I remember having this terrible idea that if I was going to survive it was only going to be because my husband kept insisting on feeding me, which meant essentially I was going to keep living only because he wanted me to. The onus was on him. Incredibly unfair, I know, but grief is not always logical and it is rarely merciful. So even though I starved myself in a quasi-passive effort to disappear from my painful reality I did have a hearty meal each day because my husband would lovingly cook me a dinner nearly every night when he’d get home from work. These meals kept me alive but the drastic weight loss meant consequences for my body, to include the loss of heart muscle. It required time and therapy for me to start feeding myself again and to have enough self-love to grab a glass of water instead of a glass of wine or another cup of coffee. Breakfast has always been my favorite meal so the self-feeding began with that. Eventually I began to bother with lunch, too, and got myself up to 108-lbs for a time. The journey to gain weight became an epic yo-yo affair.

‘Cado Toast for Dayzzz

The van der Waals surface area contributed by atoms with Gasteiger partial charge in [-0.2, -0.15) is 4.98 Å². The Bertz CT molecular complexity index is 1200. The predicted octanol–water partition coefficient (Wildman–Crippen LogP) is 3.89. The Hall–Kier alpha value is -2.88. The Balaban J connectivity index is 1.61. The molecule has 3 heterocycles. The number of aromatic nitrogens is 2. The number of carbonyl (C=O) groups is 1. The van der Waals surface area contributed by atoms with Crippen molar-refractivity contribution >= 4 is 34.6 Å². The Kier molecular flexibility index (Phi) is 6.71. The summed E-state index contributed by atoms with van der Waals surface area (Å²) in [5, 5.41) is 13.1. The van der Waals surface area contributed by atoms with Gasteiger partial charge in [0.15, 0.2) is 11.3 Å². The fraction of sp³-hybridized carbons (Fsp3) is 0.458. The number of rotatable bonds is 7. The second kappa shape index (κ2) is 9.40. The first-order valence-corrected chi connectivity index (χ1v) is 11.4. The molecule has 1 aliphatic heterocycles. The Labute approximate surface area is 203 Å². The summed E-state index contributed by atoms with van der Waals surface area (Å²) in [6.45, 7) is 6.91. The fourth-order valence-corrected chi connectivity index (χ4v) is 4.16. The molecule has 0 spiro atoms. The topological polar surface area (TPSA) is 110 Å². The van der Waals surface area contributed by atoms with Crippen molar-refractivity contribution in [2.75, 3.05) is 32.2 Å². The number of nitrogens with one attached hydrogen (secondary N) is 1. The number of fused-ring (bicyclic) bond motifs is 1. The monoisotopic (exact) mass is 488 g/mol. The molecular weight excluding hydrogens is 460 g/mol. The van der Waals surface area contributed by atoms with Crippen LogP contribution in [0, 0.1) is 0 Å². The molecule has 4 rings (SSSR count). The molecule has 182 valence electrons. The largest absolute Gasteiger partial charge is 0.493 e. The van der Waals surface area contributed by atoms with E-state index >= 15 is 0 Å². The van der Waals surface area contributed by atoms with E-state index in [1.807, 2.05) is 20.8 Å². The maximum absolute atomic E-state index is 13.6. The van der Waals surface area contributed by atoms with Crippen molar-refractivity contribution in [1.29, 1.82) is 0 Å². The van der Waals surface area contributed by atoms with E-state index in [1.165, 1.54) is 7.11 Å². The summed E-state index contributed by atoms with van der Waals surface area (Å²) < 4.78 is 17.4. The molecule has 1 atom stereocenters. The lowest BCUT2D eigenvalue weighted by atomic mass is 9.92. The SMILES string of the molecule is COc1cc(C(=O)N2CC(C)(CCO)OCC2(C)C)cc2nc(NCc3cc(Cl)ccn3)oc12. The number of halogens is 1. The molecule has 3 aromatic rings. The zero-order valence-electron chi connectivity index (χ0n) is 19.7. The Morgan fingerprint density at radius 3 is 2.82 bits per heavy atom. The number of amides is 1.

Spotlight: Comfort/Insistence on Sameness –Breakfast style

In my mind there are two types of people in this world: those who love breakfast and those who don’t. I’m not so sure about those who don’t. . .

Personally, I love breakfast and could eat it for every meal of the day, every day. Not only do I need to eat breakfast in order to calm the ravenous beast that is my belly upon waking, but I just really struggle to function if I don’t have it first-off. And forget about just grabbing some left-overs from the night before, I have to have breakfast food or nothing is right–especially not my stomach.

Of course it can’t stop there, oh no–we must take it a step further because it can’t be just any breakfast food, really.. It must be avocado toast.